In the latest entry in “By Heart,” an article series from The Atlantic “in which authors share and discuss their all-time favorite passages in literature,” novelist Benjamin Percy, author of the just-released werewolf novel Red Moon, talks about the deep and permanent emotional impact that he experienced from reading a certain passage in Cormac McCarthy’s The Road.
He also branches out into a discussion of the impacts and effects of horror fiction in general, and bases his analysis on the literary technique of the suspenseful slow reveal in which a final, awful revelation gives the reader a shock of horror. “It’s the same reason we climb onto a roller coaster,” he writes. “It’s the same reason we climb a cliff and put our foot out over the open air and pull back. We’re daring the nightmare. You never feel more alive than in that moment. It’s a reminder of our mortality. If you look at the horror novel, or the horror movie, it’s a way of safely dealing with that spike of adrenaline.”
Now, I reject this general conclusion as inadequate, since I find much more truth and depth in Tom Ligotti’s contention, outlined in his essay “The Consolations of Horror” (found in The Nightmare Factory), that the familiar “roller coaster” and “face your fear” explanations of artistic horror’s appeal fall flat before the sole authentic “consolation” the genre has to offer, which is “simply that someone shares some of your own feelings and has made of these a work of art which you have the insight, sensitivity, and — like it or not — peculiar set of experiences to appreciate.” (Of course, this could just as well be offered as the final appeal and consolation of any kind of art. But its specific application to horror is especially moving.)
That doesn’t mean, however, Percy has nothing valuable to say. His final paragraphs in particular are buzzingly interesting and worthwhile, since he effectively tackles, and tackles quite nicely — in a scant 400 words — the problem with gratuitous gore, the question of the horror writer’s deep motivation, and the death and resurrection of his own ability to respond deeply to horrifying fiction, specifically on the level of story, after years of immersion in literary craft had effectively numbed him:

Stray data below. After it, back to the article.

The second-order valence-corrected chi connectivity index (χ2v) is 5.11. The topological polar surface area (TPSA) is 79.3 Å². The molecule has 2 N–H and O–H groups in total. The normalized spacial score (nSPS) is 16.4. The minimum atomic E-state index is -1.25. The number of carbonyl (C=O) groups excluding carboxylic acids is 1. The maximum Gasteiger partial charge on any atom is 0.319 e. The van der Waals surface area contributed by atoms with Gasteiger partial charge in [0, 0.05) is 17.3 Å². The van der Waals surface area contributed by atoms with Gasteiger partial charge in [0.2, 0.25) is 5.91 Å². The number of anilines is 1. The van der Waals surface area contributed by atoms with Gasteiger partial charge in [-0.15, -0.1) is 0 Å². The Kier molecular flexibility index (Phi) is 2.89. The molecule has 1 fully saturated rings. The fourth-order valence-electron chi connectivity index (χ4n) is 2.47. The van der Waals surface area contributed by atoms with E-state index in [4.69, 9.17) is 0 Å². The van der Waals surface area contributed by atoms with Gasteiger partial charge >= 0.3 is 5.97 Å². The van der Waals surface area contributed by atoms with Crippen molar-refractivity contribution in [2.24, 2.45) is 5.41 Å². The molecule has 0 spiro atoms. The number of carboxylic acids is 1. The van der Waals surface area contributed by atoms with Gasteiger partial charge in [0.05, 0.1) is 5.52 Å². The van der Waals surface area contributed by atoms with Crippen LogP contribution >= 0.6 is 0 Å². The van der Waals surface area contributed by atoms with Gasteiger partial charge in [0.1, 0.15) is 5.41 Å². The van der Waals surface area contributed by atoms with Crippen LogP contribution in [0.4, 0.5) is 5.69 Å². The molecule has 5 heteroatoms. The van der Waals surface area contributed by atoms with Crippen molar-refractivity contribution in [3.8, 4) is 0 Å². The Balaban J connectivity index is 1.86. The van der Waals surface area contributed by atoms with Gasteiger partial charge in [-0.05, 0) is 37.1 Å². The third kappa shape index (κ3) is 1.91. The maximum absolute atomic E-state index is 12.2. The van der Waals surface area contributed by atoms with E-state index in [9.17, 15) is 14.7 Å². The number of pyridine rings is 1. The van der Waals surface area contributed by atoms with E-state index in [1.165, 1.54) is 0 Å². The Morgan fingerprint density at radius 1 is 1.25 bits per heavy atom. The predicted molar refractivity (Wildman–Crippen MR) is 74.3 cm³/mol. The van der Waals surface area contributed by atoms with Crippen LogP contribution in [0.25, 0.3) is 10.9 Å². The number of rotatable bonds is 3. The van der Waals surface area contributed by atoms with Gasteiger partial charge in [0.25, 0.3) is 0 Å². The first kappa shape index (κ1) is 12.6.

I feel that violence needs to be earned somehow — or it needs to earn out. You need to pipe the oxygen in before lighting the flame — or, in the wake of some violent act, there needs to be repercussions: a period in which the characters suffer and soak up what has occurred. Making it part of the causal structure and making it emotionally resonant, too. I would hope that any narrative that wrestles with this sort of thing is meant to horrify, and not excite. To discourage, instead of encourage, violence. And that’s the problem with movies like Saw and Hostel: They make a bloodbath into a kind of joyous exercise.
I’ve been practicing for these kind of scares my whole life. I grew up on genre: Westerns, sci-fi, fantasy novels, mysteries and spy thrillers — but especially on horror. Horror’s always gripped me in its bony fist. So I read everything by Shirley Jackson, and Anne Rice, and Stephen King, and Peter Straub and Robert Aikman [sic], John Saul, and Dean Koontz, and H. P. Lovecraft, and Poe. There’s something about me that’s drawn to darkness and to the theater of fear. I can’t quite put a finger on why that is — it’s the same reason some people like romance stories while others like action movies. But my greatest pleasure growing up was terrifying my sister by leaping out of closets with my hands made into claws, or scratching at her bedroom window. She slept with the light on until she was 27. I guess that was training ground for the novelist I’ve become.
I’ve become so attuned to craft that it’s sometimes difficult for me to get lost in a story. When I grew up reading, the only thing that concerned me was the question of what happens next — and the pages turned so fast they made a breeze across my face. The Road, for the first time in a very long time, owned me emotionally in that same fashion. I was able to turn off my craft radar and be swept away. I felt true terror. The kind of terror that used it [sic] make me, when I was a kid, wrap the sheets around my face and breathe through a little blowhole in fear of the shadow that seemed at the edges of my room. Cormac McCarthy, that dark sorcerer, makes me feel that way again.
More: “Cormac McCarthy’s The Road May Have the Scariest Passage in All of Literature,” The Atlantic, May 14, 2013
Click through to the article for the full text of the McCarthy passage in question, along with Percy’s detailed discussion of it.
Also note that for a darkly beautiful exploration and amplification of the Ligottian idea of horror art’s consolations, see Richard Gavin’s Teeming Brain column from last November, “To Suffer This World or Illuminate Another? On the Meanings and Uses of Horror.”